Food waste is the largest single source of waste in the U.S., says NPR. And as food waste and other organic matter decomposes in the landfill where most of it ends up, it produces methane, a dangerous greenhouse gas. It’s no surprise, then, that landfills are one of the largest contributors to methane emissions.
I think about this every time I throw away a container of leftovers gone bad, a bunch of limp carrots, or moldy strawberries. But what to do? In an effort to send less food waste to the landfills, I’m going to think twice about what I pitch, and use these solutions instead.
1. Buy less food. Of course, the key to slashing your food waste is to buy less food in the first place. When you’re making your weekly menu plan and grocery list, shop from your fridge first, then your freezer, and finally your pantry. Try to come up with a few meals that utilize these foods, particularly ones in the fridge that will soon go bad. Shopping from a list and trying not to deviate from it will also help you avoid the temptation of unnecessary purchases.
2. Take “Use By” dates with a grain of salt. Produce that’s a little wilted, or dairy items that are a day or two past their expiration date, don’t necessarily need to be chucked. Take a cue from Boston’s new supermarket, Daily Table, and use these items anyway. The website Eat By Date gives some guidance as to what “expired” food can safely be eaten.
3. Get creative with leftovers. By the end of the week, my fridge is often filled with bowls and containers filled with leftover dinners that I had every intention of eating. From now on, though, I’m going to try to actually use those leftovers in more creative ways, or make sure that I’m home at lunchtime to eat last night’s dinner.
4. Regrow produce. Did you know that certain types of produce can be planted and regrown? Neither did I, but I’m intrigued by this article about planting kitchen scraps to regrow stuff like ginger, scallions, lettuce, and celery. Just make sure to use non-GMO or organic produce – we remember how a little girl’s science project about regrowing a potato showed the scary effects of agricultural chemicals.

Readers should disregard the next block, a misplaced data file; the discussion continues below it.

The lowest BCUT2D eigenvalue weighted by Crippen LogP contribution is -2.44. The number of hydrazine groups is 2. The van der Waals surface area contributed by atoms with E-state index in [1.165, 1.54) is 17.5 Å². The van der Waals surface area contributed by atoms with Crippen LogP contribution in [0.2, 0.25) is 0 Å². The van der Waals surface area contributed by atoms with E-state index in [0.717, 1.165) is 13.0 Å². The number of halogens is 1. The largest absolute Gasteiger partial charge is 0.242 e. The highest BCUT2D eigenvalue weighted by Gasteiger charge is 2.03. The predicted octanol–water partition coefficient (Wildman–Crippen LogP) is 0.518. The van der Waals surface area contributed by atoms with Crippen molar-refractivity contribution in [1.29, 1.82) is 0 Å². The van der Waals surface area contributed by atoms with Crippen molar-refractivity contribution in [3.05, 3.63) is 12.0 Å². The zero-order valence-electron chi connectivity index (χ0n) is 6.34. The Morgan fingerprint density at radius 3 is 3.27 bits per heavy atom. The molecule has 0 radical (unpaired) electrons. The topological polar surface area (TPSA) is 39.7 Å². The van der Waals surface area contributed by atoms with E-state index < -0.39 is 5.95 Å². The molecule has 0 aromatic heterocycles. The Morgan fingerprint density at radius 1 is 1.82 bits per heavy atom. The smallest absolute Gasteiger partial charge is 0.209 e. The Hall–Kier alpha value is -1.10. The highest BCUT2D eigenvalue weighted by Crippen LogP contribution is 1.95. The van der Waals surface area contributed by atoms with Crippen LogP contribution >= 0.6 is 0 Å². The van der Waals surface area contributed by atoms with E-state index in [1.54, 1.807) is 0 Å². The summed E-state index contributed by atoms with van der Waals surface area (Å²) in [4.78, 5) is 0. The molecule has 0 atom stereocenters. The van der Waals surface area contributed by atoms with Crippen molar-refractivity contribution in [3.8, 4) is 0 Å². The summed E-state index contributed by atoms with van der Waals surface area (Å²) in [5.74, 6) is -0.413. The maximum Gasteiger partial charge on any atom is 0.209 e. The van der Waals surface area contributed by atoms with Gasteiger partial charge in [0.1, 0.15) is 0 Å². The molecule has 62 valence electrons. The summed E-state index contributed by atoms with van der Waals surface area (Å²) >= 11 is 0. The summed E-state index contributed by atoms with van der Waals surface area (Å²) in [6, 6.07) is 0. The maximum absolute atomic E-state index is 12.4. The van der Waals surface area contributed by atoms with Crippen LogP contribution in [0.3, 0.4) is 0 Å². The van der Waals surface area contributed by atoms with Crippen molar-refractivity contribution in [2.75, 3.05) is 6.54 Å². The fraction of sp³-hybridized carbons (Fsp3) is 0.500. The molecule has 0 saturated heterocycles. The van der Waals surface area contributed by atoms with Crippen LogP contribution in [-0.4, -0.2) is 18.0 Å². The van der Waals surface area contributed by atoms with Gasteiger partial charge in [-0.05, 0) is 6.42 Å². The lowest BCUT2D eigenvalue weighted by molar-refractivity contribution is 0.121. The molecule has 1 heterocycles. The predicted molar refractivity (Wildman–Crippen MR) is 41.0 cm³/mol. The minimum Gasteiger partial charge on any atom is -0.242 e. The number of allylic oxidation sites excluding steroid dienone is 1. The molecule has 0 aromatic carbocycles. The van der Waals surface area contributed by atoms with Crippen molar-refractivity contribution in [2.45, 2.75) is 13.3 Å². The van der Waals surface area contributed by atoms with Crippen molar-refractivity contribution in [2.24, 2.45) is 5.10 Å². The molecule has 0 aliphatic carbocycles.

5. Grow scraps into foliage house plants. Even if it’s not to eat, there are plenty of vegetable and fruit scraps that can be cultivated into attractive house plants. Avocados, potatoes, and pineapples are among the many plants that, while unlikely to give you a harvest-worthy yield, will at least make pretty house plants (and we all know how good it is to have plants around the house!).
6. Compost. You’ve heard it before: Food scraps and produce or grains, and even bread and eggshells, will be way more valuable to you if you compost them (Recyclebank has a great introduction to composting for neophytes). Since we started composting nearly 2 years ago, we’ve seen a dramatic reduction in the amount of garbage bags that we fill. Plus, the compost that we have made in our tumbling composter has been a great soil amendment to our vegetable garden.
7. Save scraps for neighborhood chickens. At my daughter’s preschool, food scraps from the kids’ lunches were scraped into the “chicken bucket” and fed to the school’s chickens. Chickens are way less picky than your compost bin (they’ll even eat meat, which is a no-no for the compost). If you have friends with chickens, ask if they’d like you to save your leftovers, but be sure to find out what they can and cannot eat. Likely you’ll be rewarded with the occasional carton of eggs.
8. Disposal. Although it’s debatable whether the disposal is better than the trash — since using the disposal uses water, energy, and of course taxes the waste treatment plant — the scale definitely tips in favor of the disposal if your wastewater treatment facility harvests methane as a source of renewable energy. If it does, use your disposal to get rid of plate scrapings and other scraps when all other options are out!